Hardware makes a difference

Training can be a difficult task on its own, and often it’s a step that’s repeated until you’re satisfied with the quality of the resulting neural network. The faster you can run training, the faster you can fail and learn from your errors to try again. I don’t say this to undermine anyone’s enthusiasm, but to mention that using top-notch hardware to train these AI models makes a big difference. The IBM Power System AC922 supports up to six NVIDIA V100 GPUs, interconnected with NVLink technology and featuring PCIe Gen4 slots — all of which tremendously helps to speed and refine your training models.

Figure 2: IBM AC922, 6x V100 GPUs, NVLink, PCIe Gen4, water-cooled model [Source: https://www.redbooks.ibm.com/redpapers/pdfs/redp5472.pdf]

Detecting failure early can also save you time. Solutions such as IBM Watson Machine Learning Accelerator with Deep Learning Impact (DLI) has an interesting characteristic of detecting training problems such as underfitting, overfitting, gradient explosion, overflow, saturation and divergence while the training is taking place. So, you don’t need to wait for hours until the training is complete. Should any of those situations be detected, the tool simply warns you about it and you can stop the training, make some adjustments and start over. Finally, DLI can also perform hyperparameter searches and provide you with a set of better values to use. For the data scientists out there: You can control the search with four types of algorithms (random, Tree-based Parzen Estimator, Bayesian and Hyperband), select the universe for the search (parameter range) and amount of time to look for a better answer.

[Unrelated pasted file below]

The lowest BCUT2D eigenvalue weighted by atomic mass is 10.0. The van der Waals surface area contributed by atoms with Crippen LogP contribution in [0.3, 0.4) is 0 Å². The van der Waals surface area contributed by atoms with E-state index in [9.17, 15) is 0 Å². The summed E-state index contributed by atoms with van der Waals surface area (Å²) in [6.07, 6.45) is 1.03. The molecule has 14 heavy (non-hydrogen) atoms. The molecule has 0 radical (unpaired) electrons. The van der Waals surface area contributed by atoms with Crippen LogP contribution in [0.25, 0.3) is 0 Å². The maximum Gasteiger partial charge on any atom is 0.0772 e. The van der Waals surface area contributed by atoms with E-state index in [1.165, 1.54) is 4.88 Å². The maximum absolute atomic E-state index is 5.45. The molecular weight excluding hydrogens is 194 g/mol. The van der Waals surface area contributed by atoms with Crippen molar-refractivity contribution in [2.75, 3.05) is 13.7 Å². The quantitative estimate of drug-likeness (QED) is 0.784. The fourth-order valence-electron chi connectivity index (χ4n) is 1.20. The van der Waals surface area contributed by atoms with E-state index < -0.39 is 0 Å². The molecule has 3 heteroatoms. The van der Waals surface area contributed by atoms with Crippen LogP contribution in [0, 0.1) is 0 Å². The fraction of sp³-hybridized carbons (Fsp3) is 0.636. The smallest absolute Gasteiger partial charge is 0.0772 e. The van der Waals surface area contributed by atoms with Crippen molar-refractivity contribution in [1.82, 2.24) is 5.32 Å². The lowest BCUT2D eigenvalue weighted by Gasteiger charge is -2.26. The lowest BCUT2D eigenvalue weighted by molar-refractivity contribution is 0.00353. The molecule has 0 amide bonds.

I hope this blog post provided you with an introduction to what’s involved during the training phase of an AI project. In my next post, I’ll talk about what happens after the model is declared suited for the real world: inferencing!

Meanwhile, if you’re looking for support with an AI project on IBM Power Systems, don’t hesitate to contact IBM Systems Lab Services.